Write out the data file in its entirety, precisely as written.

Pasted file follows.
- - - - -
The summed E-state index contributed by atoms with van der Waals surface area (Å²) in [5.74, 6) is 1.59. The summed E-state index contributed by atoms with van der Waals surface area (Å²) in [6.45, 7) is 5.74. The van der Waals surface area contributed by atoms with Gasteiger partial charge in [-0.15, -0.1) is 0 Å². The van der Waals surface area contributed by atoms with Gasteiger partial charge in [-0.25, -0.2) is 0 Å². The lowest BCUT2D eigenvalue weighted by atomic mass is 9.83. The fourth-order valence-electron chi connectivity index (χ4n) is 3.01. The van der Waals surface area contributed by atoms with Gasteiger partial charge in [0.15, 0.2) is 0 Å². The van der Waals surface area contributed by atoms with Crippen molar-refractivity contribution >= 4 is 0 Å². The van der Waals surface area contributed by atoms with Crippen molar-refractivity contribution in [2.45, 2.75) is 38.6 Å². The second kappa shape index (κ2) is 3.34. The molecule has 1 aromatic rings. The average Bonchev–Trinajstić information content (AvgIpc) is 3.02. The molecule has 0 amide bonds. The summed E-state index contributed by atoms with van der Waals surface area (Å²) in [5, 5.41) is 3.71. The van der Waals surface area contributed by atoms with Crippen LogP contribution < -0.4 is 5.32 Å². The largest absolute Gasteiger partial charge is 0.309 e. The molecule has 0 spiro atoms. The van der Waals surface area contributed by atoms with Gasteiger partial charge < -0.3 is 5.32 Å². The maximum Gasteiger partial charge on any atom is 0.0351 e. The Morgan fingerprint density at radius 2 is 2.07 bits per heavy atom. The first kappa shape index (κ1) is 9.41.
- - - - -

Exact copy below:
The summed E-state index contributed by atoms with van der Waals surface area (Å²) in [5.74, 6) is 1.59. The summed E-state index contributed by atoms with van der Waals surface area (Å²) in [6.45, 7) is 5.74. The van der Waals surface area contributed by atoms with Gasteiger partial charge in [-0.15, -0.1) is 0 Å². The van der Waals surface area contributed by atoms with Gasteiger partial charge in [-0.25, -0.2) is 0 Å². The lowest BCUT2D eigenvalue weighted by atomic mass is 9.83. The fourth-order valence-electron chi connectivity index (χ4n) is 3.01. The van der Waals surface area contributed by atoms with Gasteiger partial charge in [0.15, 0.2) is 0 Å². The van der Waals surface area contributed by atoms with Crippen molar-refractivity contribution >= 4 is 0 Å². The van der Waals surface area contributed by atoms with Crippen molar-refractivity contribution in [2.45, 2.75) is 38.6 Å². The second kappa shape index (κ2) is 3.34. The molecule has 1 aromatic rings. The average Bonchev–Trinajstić information content (AvgIpc) is 3.02. The molecule has 0 amide bonds. The summed E-state index contributed by atoms with van der Waals surface area (Å²) in [5, 5.41) is 3.71. The van der Waals surface area contributed by atoms with Crippen LogP contribution < -0.4 is 5.32 Å². The largest absolute Gasteiger partial charge is 0.309 e. The molecule has 0 spiro atoms. The van der Waals surface area contributed by atoms with Gasteiger partial charge < -0.3 is 5.32 Å². The maximum Gasteiger partial charge on any atom is 0.0351 e. The Morgan fingerprint density at radius 2 is 2.07 bits per heavy atom. The first kappa shape index (κ1) is 9.41.